Oh, yes. You have many more big beautiful buildings, old buildings, and castles here. At least one here, big one (mentioned Špilberk Castle). We have some castles in Finland, but in the Czech Republic, you have so many of them, everywhere. So it’s a big difference. Brno is the same size as our capital, so it’s quite familiar in that way, but the atmosphere is different, because Brno is older. I don’t know how old Brno is, but you can see it in the architecture, so I feel very good here. You can see it at the city library too, as it’s in a Baroque palace, but it’s a very modern library with latest innovations. That is such a good combination. I really felt good there, and I said: “This is really a library for people and I’m sure they love it.” And they are developing new services all the time. They are going to open a cafeteria in March and there’s a very nice place for computer users who can come straight from the street, so it’s very open to people. It’s good part of this old city. I’ve been really impressed by the architecture. And some of the Finnish students also said, “When you just raise your head, you see so many nice beautiful details in every building.” That’s so beautiful, really.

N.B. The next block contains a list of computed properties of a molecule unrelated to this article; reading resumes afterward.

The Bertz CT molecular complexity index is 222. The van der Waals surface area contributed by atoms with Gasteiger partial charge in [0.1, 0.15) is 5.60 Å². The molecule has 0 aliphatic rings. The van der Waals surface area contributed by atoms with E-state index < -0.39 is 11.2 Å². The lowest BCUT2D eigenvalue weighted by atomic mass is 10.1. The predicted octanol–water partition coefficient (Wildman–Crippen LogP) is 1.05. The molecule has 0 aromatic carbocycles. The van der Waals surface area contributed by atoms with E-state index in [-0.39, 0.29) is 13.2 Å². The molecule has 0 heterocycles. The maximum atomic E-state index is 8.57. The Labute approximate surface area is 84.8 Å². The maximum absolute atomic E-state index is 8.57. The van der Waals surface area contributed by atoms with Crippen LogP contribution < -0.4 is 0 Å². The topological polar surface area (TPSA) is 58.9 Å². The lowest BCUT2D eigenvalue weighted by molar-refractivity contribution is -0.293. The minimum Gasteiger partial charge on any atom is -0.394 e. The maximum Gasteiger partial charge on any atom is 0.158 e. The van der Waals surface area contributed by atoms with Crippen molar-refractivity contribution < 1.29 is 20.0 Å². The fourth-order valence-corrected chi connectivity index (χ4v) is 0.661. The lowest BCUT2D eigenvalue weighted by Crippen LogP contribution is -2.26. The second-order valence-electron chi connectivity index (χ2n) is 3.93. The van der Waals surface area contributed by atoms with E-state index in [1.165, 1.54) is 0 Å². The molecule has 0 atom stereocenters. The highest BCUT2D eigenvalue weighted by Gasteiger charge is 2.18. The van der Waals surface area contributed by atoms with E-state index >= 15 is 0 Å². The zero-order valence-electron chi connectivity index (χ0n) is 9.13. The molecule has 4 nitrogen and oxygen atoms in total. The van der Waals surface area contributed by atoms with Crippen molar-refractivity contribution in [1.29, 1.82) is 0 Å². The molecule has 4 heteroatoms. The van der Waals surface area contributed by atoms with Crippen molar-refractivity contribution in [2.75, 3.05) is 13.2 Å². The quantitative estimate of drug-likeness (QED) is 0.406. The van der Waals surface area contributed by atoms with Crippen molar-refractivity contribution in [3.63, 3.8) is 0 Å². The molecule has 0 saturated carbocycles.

Who is Sinikka Sipilä?
As mentioned above, Ms. Sipilä currently works as president of IFLA in 2013-2015 term. Her presidential theme relates to developing strong societies by contribution of libraries and their activities. Here you can read the full text of her theme. Since 1997, she leads the Finnish Library Association as Secretary General. Her work experience includes heading both academic and public libraries. She has also participated in a number of international projects (Africa and Asia).